All Eyes on Tiger
I was one of the lucky ones to witness the amazing accomplishments that Tiger has made in his career during his first career push. I saw him at the Pebble Beach Open several times and at the first WGC event in San Francisco at Harding Park. There’s no doubt in my mind that Tiger will be credited as one of the best, if not the greatest player of our time in the game. I really don’t think it’s fair to compare against the likes of other players, within their respective generations, simply because of so many variables of the game, technology, and rules.
Aside from all the hoopla and fanfare going on, Tiger is left with the one thing likely in his mind; to gain himself in competitive field position again. I think it has to be twice as difficult to come back after being on top, given where he’s been what he’s seen, and more importantly what he expects of himself.
Before it was an open field and now likely feels he has to live up to expectations, especially his own. But he is certainly accomplished a great deal that many undoubtedly credit him for. Significant contributions to the game in so many ways, ways that many do not give them credit for.
Discovery is Everything
I’d read Golf My Way many years ago and Tiger’s swing used to remind me of that basic approach that Nicholas suggested; put the club in your hands is swing it was hard can until you get it right. I personally don’t subscribe to that as much because there is so much involved with a good golf swing.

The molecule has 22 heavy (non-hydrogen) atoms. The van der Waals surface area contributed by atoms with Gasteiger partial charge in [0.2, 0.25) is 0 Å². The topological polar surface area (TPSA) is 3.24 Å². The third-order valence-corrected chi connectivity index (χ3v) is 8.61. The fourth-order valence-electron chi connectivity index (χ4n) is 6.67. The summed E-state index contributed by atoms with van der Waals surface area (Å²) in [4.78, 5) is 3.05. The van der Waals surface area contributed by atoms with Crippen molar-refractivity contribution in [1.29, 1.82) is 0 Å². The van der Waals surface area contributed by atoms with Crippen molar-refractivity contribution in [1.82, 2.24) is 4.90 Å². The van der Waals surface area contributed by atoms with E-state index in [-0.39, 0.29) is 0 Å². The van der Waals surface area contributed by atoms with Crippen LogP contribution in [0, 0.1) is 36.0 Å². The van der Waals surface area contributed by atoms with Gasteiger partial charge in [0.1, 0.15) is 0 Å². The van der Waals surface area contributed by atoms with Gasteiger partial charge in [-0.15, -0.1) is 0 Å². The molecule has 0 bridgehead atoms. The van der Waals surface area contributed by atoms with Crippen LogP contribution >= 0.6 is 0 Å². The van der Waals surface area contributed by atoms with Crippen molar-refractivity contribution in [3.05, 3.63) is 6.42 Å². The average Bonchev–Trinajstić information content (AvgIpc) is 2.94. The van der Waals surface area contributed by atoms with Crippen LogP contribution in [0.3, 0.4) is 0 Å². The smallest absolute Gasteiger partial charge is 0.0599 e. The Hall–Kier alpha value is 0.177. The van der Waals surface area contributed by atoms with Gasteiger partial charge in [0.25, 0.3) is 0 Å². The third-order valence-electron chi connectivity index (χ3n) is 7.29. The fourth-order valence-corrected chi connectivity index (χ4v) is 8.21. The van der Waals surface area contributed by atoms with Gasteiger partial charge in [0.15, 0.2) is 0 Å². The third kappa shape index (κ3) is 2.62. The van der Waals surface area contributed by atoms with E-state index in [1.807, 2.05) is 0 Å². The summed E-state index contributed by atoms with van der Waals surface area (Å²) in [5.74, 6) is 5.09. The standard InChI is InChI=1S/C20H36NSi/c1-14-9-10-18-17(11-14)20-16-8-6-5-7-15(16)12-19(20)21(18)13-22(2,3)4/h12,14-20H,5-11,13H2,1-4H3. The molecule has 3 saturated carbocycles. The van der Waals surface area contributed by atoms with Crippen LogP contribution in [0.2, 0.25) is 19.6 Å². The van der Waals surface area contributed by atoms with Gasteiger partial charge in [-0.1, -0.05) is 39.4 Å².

I was more akin to Ben Hogan’s 5 Basic Lessons and finding the tempo and something that you can count on and rely on and playing that game is far more consistent than trying to belted his heart as far as you can. I am merely an amateur having played for roughly 40 years in the game, learned many things through self-discovery. It makes me smile with reassurance when I hear some of the teachers like Breese, Haney, Pelz, and my favorite; Jim Hardy describing techniques that only one who has truly explored the personal journey of his/her own swing would understand what they are doing, and why they are doing it.
I’ve always considered myself an open book with the game, willing to try new things to explore new techniques. Unfortunately for those who have tried to instruct me in the past, it has to make total sense to me otherwise I won’t even bother doing it. I think that’s a critical part of learning to group your own swing, where we you are physically.
Golf is an easy game we make difficult. Of course that leads us down to critical 6 inches that lies between the ears; and that’s where I think Tiger’s biggest accomplishment will be, when he climbs back on top… and I hope he does.